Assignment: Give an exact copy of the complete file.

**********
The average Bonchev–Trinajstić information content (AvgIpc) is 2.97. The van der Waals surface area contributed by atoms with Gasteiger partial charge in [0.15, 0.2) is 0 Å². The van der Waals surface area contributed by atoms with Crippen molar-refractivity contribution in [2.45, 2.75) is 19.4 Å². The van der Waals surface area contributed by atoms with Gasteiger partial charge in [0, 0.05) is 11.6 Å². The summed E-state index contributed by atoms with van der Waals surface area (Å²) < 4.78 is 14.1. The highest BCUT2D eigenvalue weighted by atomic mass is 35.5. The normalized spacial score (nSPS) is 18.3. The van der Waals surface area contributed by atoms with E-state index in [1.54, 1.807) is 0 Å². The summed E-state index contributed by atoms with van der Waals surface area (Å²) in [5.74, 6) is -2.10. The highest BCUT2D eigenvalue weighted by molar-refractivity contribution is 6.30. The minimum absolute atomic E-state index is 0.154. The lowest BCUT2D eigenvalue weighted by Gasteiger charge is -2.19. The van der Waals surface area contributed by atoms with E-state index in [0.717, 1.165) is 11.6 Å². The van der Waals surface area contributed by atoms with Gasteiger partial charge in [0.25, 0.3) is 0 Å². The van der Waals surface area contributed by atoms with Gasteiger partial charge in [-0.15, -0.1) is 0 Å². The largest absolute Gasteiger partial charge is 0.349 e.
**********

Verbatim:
The average Bonchev–Trinajstić information content (AvgIpc) is 2.97. The van der Waals surface area contributed by atoms with Gasteiger partial charge in [0.15, 0.2) is 0 Å². The van der Waals surface area contributed by atoms with Crippen molar-refractivity contribution in [2.45, 2.75) is 19.4 Å². The van der Waals surface area contributed by atoms with Gasteiger partial charge in [0, 0.05) is 11.6 Å². The summed E-state index contributed by atoms with van der Waals surface area (Å²) < 4.78 is 14.1. The highest BCUT2D eigenvalue weighted by atomic mass is 35.5. The normalized spacial score (nSPS) is 18.3. The van der Waals surface area contributed by atoms with E-state index in [1.54, 1.807) is 0 Å². The summed E-state index contributed by atoms with van der Waals surface area (Å²) in [5.74, 6) is -2.10. The highest BCUT2D eigenvalue weighted by molar-refractivity contribution is 6.30. The minimum absolute atomic E-state index is 0.154. The lowest BCUT2D eigenvalue weighted by Gasteiger charge is -2.19. The van der Waals surface area contributed by atoms with E-state index in [0.717, 1.165) is 11.6 Å². The van der Waals surface area contributed by atoms with Gasteiger partial charge in [0.25, 0.3) is 0 Å². The van der Waals surface area contributed by atoms with Gasteiger partial charge in [-0.15, -0.1) is 0 Å². The largest absolute Gasteiger partial charge is 0.349 e.